KLIA operator's main shareholder trying to get govt to review go-ahead
By Leslie Lopez
KUALA LUMPUR: - The controversy over a plan by budget airline AirAsia to build its own airport is exposing a major problem that ails corporate Malaysia - how the dominance of state-controlled agencies often stifles entrepreneurship.
The wrangling also highlights the government's inability to rein in poor- performing public enterprises and pursue policies to maximise the use of resources, economists and bankers say.
Unless the government moves quickly to resolve the public feuding between state-controlled airport operator Malaysia Airports Bhd (MAB) and AirAsia, it could undermine the country's tourism sector.
'Especially in these times of crisis, the issue is how well does the country maximise its resources. Building a new airport to resolve this squabble isn't the solution,' said a CEO of a local stockbroking firm.
AirAsia, one of Malaysia's more successful private entities, says the current low-cost terminal located near the Kuala Lumpur International Airport (KLIA) in Sepang would not be able to cope with passenger and fleet growth by 2013.
AirAsia's aggressive chief executive Tony Fernandes predicts that the airline will handle 60 million passengers in four years' time and have a fleet of 184 aircraft.
He also says that MAB's plans to expand its facilities in KLIA will not be completed in time.
Since it would not have any say in the new facilities that MAB intends to build, AirAsia fears that landing and other charges could rise. It thus announced a plan to build its own airport to keep expenses low.
Prime Minister Abdullah Badawi's Cabinet had given AirAsia the green light for this new airport at Labu in Negeri Sembilan, roughly 8km away from KLIA. But that is just part of the story.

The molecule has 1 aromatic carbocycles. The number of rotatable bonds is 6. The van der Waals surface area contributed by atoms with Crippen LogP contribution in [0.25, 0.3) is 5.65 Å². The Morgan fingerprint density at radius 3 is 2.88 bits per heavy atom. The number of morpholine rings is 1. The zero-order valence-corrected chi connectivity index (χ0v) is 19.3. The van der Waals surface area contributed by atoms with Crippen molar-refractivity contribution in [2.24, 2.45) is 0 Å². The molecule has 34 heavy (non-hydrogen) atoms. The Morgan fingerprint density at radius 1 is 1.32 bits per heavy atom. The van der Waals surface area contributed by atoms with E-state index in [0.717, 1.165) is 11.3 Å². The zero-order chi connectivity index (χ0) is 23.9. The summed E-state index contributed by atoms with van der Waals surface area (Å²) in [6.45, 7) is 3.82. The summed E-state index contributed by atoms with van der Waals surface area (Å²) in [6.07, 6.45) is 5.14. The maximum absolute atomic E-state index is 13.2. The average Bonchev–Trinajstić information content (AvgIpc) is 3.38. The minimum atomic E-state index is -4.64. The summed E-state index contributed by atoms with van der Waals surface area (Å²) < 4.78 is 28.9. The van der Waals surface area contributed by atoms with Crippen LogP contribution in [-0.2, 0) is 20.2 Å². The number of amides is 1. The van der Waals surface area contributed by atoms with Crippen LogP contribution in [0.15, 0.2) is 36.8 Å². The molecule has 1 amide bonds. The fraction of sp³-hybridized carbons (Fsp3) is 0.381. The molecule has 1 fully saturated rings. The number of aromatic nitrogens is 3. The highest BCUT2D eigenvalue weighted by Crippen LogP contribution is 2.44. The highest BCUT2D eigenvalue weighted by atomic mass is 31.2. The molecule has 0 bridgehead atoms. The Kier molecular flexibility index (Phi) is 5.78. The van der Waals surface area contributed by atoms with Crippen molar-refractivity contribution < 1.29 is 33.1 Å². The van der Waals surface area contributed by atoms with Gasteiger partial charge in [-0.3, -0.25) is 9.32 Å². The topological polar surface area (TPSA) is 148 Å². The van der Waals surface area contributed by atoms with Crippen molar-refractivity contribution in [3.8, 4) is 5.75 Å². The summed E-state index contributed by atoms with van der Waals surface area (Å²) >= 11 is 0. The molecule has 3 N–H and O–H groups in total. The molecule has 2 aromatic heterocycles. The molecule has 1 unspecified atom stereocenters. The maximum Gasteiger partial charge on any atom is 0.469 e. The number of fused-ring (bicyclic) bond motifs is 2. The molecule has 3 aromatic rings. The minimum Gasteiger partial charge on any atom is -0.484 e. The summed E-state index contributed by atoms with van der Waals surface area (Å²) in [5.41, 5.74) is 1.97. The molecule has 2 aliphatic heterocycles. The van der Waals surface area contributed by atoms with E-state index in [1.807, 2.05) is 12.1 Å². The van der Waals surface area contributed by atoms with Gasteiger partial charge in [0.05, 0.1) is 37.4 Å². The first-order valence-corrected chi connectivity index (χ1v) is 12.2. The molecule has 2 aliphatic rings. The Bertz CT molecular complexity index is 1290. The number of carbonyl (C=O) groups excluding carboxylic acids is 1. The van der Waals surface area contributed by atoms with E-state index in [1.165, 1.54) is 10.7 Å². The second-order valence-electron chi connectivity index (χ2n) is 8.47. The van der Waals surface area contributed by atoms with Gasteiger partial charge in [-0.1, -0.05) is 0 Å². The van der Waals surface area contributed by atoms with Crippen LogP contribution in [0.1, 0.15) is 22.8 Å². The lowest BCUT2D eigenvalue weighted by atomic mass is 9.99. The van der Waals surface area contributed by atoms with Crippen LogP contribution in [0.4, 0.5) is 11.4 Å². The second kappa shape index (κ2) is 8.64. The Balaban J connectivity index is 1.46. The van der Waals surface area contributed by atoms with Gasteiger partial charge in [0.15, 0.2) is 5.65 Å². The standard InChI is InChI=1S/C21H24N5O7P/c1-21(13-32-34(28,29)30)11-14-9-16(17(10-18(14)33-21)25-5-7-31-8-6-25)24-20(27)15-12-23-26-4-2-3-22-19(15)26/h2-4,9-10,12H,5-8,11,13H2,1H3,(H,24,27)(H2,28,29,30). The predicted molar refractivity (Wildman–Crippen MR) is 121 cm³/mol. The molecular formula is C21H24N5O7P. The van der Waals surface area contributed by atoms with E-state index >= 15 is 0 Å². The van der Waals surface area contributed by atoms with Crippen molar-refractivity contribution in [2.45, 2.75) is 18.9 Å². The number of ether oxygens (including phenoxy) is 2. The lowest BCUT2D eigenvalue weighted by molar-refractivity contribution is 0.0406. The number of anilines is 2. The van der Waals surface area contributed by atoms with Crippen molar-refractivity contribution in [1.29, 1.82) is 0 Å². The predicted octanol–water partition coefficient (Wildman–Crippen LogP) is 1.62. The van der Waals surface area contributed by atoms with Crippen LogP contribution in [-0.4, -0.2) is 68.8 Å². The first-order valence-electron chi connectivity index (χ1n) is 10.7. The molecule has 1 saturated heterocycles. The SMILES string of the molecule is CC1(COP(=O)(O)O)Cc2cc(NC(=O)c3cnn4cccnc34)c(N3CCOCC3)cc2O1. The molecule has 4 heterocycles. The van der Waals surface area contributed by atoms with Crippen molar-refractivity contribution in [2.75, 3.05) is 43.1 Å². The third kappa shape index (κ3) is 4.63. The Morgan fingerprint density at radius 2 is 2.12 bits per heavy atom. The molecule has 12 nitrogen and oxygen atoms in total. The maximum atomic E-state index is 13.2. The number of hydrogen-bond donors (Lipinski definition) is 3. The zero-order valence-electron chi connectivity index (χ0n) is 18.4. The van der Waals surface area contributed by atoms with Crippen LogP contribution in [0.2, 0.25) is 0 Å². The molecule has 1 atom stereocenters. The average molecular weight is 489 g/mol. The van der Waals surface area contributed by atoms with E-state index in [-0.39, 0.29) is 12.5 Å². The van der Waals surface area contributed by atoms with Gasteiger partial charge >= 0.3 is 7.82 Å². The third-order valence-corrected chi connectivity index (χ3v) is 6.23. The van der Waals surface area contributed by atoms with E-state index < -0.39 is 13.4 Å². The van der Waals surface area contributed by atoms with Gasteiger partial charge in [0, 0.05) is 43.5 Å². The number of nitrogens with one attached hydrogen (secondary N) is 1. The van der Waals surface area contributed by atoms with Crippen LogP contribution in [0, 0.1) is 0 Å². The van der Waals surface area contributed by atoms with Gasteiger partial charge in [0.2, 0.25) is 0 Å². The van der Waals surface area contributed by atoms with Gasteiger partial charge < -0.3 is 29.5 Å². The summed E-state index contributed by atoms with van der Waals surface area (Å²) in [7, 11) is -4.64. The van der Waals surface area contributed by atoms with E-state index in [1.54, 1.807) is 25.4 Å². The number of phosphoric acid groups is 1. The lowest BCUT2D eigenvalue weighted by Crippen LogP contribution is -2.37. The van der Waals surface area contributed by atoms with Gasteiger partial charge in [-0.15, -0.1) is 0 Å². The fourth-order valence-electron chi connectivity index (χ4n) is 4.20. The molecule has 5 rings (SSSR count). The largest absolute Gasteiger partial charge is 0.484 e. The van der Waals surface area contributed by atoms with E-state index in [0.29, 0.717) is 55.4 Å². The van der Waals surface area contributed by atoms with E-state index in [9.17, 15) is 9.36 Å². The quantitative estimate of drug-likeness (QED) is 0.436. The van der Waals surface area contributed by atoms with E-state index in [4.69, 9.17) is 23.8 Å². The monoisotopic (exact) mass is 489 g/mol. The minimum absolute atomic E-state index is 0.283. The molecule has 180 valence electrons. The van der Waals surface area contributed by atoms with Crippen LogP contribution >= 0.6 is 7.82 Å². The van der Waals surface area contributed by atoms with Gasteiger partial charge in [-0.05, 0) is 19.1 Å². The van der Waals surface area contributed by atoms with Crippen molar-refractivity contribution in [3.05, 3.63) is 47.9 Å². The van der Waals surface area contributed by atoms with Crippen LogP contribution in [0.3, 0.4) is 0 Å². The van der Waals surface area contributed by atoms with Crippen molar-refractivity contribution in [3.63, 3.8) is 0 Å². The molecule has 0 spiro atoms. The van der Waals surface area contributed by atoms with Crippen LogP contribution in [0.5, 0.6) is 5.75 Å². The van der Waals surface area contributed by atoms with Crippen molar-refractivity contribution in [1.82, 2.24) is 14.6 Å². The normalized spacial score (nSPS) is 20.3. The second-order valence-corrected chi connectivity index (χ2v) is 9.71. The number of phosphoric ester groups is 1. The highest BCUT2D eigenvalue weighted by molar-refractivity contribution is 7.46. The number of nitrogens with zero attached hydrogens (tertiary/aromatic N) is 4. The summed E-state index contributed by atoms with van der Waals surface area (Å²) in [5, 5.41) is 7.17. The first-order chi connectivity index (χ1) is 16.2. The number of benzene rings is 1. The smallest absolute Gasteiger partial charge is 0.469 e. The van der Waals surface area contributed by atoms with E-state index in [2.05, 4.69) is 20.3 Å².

AirAsia had tried to negotiate a better deal with MAB, but why the latter did not try hard enough to keep its major customer happy remains a mystery. There are suggestions that the problem may be with MAB's main shareholder, government investment fund Khazanah Holdings. AirAsia's rapid growth has partly come at the expense of national carrier Malaysia Airlines, in which Khazanah holds a majority interest.
In recent weeks, Khazanah officials have lobbied senior Finance Ministry officials to get the government to review its decision on the Negeri Sembilan airport.
But this has received mixed reactions.
While proponents of Khazanah say that it is merely protecting its investments in MAB and Malaysia Airlines, others believe the investment agency is crowding out private enterprise. Khazanah dominates the national economy with controlling stakes in dozens of companies, such as transportation, medical services, finance, property and utilities.
Economists have long argued that this domination has led to inefficiency in policymaking, which is often skewed in favour of government-linked entities.
The turf war aside, there are strong arguments against a new airport. Detractors of the proposal say the KLIA was purpose- built to allow for another three satellite terminals. A new airport would also mean additional expenditure for transport infrastructure and duplication of resources.
What Datuk Seri Abdullah's administration ought to do is to play the role of referee effectively, analysts say.
If the government is of the view that a new airport would be a waste of resources, it should get MAB to negotiate with AirAsia, even if it means giving the latter wide autonomy to operate within KLIA. Under such an arrangement, the government would be able to protect its investment in the airport operator and at the same time allow AirAsia to grow profitably.
[Maybe AirAsia might do better from Singapore, but their market is Malaysia, and they still need to land at airports there. This is still typical of doing business in Malaysia, where politics crowd out commonsense and the common good.]